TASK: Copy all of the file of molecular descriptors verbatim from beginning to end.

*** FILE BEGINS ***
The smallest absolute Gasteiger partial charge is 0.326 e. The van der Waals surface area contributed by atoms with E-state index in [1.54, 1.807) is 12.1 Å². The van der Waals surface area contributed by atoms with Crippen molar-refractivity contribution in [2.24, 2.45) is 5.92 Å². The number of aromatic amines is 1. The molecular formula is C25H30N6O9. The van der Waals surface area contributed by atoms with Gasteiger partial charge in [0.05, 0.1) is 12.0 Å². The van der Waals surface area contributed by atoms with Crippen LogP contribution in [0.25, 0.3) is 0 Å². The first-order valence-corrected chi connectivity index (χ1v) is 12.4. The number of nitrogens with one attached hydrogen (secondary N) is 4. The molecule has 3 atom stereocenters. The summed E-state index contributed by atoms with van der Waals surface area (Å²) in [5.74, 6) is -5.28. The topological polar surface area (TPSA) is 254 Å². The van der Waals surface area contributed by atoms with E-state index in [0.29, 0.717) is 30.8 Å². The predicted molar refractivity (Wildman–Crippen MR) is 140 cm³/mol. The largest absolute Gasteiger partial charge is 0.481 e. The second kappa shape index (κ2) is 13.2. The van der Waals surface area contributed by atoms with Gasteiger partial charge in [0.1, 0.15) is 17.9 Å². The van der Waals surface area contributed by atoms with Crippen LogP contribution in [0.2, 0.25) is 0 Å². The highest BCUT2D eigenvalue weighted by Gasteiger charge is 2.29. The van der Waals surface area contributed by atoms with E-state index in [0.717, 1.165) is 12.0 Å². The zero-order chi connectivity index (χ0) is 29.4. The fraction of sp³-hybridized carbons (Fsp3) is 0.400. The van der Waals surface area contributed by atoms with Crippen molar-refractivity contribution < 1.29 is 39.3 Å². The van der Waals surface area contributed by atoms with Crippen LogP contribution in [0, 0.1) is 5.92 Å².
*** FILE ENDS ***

The smallest absolute Gasteiger partial charge is 0.326 e. The van der Waals surface area contributed by atoms with E-state index in [1.54, 1.807) is 12.1 Å². The van der Waals surface area contributed by atoms with Crippen molar-refractivity contribution in [2.24, 2.45) is 5.92 Å². The number of aromatic amines is 1. The molecular formula is C25H30N6O9. The van der Waals surface area contributed by atoms with Gasteiger partial charge in [0.05, 0.1) is 12.0 Å². The van der Waals surface area contributed by atoms with Crippen LogP contribution in [0.25, 0.3) is 0 Å². The first-order valence-corrected chi connectivity index (χ1v) is 12.4. The number of nitrogens with one attached hydrogen (secondary N) is 4. The molecule has 3 atom stereocenters. The summed E-state index contributed by atoms with van der Waals surface area (Å²) in [5.74, 6) is -5.28. The topological polar surface area (TPSA) is 254 Å². The van der Waals surface area contributed by atoms with E-state index in [0.29, 0.717) is 30.8 Å². The predicted molar refractivity (Wildman–Crippen MR) is 140 cm³/mol. The largest absolute Gasteiger partial charge is 0.481 e. The second kappa shape index (κ2) is 13.2. The van der Waals surface area contributed by atoms with Gasteiger partial charge in [0.1, 0.15) is 17.9 Å². The van der Waals surface area contributed by atoms with Crippen LogP contribution in [0.2, 0.25) is 0 Å². The highest BCUT2D eigenvalue weighted by Gasteiger charge is 2.29. The van der Waals surface area contributed by atoms with E-state index in [0.717, 1.165) is 12.0 Å². The zero-order chi connectivity index (χ0) is 29.4. The fraction of sp³-hybridized carbons (Fsp3) is 0.400. The van der Waals surface area contributed by atoms with Crippen molar-refractivity contribution < 1.29 is 39.3 Å². The van der Waals surface area contributed by atoms with Crippen LogP contribution in [0, 0.1) is 5.92 Å².